The first in this series used a piece of string as a guide for foot placement in the approach. This is one of the major causes of the back foot sweeping under the body and causing misalignment at the crease.
However, if the feet are landing nicely in the approach and you still note that BFC (Back Foot Contact) is misaligned then the following drills, placed on top of the string based run up drill, will close the deal.
It is vital that the bowler has a comprehension of what she looks like when her BFC is misaligned and the knock on effect taken into her delivery stride. In order to do this, you can use a mirroring approach.
This can either be demonstrated by simulating the bowling action towards a mirror or get the to bowl over the top of a camera on a low tripod placed a 2 metres beyond the crease.
I have started what I call the "stuntman" camera position by filming from a prone position on the floor with my iPad (again, 2 metres in front of the bowling crease). This gives a great angle.
If you don’t feel confident that the bowler will be able to bowl the ball over the top of you then use a tennis ball instead of cricket ball.
This image will give the bowler awareness of their present position and she will be working her own solutions to the problem even before direct intervention.
2. Intervention pole work
Intervention poles are brilliant. They train the bowler towards their back foot and front foot target at the crease by blocking the movement that you don’t want to see (in this case, the sweeping of the back foot under the line of the body).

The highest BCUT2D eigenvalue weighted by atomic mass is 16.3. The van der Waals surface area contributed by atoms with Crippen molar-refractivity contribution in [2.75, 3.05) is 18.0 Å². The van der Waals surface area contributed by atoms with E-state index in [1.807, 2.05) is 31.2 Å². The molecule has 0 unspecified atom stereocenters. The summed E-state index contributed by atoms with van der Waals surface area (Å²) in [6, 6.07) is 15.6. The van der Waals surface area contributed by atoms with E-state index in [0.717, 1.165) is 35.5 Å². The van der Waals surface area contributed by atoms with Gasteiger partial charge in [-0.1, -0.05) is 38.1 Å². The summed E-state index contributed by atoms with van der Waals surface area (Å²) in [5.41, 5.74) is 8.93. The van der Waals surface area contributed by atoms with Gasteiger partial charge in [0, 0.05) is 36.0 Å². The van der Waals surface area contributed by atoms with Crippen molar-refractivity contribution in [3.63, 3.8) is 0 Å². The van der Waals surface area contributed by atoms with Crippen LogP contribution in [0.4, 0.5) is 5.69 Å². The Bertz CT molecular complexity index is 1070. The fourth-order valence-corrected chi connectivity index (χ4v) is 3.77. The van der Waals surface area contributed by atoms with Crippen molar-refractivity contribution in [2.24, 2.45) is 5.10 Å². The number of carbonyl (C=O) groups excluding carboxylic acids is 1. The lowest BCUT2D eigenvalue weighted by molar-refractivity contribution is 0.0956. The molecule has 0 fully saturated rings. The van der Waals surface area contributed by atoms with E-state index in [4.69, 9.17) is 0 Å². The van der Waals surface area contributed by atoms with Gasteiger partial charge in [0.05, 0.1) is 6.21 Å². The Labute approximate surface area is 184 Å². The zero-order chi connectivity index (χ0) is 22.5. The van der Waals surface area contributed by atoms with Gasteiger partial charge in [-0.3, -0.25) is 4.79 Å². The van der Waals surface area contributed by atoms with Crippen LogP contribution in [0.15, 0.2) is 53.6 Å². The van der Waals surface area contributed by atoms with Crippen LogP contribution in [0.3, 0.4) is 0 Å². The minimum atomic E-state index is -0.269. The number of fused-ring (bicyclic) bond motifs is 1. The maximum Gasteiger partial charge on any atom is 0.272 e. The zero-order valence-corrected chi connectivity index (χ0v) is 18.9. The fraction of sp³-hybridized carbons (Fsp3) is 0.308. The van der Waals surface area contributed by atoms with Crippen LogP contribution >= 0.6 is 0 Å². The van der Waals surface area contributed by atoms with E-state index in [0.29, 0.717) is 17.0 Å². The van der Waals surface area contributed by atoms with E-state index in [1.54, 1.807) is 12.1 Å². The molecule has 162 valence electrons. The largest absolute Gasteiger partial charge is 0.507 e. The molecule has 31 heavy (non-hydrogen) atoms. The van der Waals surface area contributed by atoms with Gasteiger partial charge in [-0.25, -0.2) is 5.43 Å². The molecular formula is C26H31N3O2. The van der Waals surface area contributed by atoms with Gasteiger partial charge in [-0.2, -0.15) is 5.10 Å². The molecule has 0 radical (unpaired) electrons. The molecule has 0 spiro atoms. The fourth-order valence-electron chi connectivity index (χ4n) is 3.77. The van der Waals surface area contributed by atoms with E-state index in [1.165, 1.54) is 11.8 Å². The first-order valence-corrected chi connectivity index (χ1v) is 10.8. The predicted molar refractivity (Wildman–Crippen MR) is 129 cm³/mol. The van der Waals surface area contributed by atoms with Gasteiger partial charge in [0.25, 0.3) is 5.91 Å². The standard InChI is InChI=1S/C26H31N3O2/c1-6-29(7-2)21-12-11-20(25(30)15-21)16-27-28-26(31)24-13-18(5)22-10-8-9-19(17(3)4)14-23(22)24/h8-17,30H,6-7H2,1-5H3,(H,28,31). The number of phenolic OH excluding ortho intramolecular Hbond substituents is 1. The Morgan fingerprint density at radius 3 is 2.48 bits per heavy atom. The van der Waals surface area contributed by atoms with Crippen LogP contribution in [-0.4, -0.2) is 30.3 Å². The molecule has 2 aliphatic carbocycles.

The great thing about intervention poles is that you can start them in an unobtrusive position to build up bowler confidence of the drill intention and then bring them in gradually to up the challenge at an appropriate time.
Once the drill has been practised for a while then you can take the poles away to see how the new technique stands up in an open environment. If it stands up then crack on, if not then it's perfectly OK to revert back to the drill until the bowler feels confident to test the skill under open conditions once more.
Here is an example of some intervention pole based work from Simon Francis (a brilliant ECB Level IV Coach) who works out of Warwick School in England:
Intervention poles can be used for a number of bowling drills (both spin and pace) are relatively inexpensive and highly portable (Indoor and outdoor use).
If you build athlete awareness by showing the Stuntman video angle and support the bowler's learning through use of the intervention poles- which train the intention to stay aligned from take off to follow through - then a misaligned BFC can soon become a distant memory.
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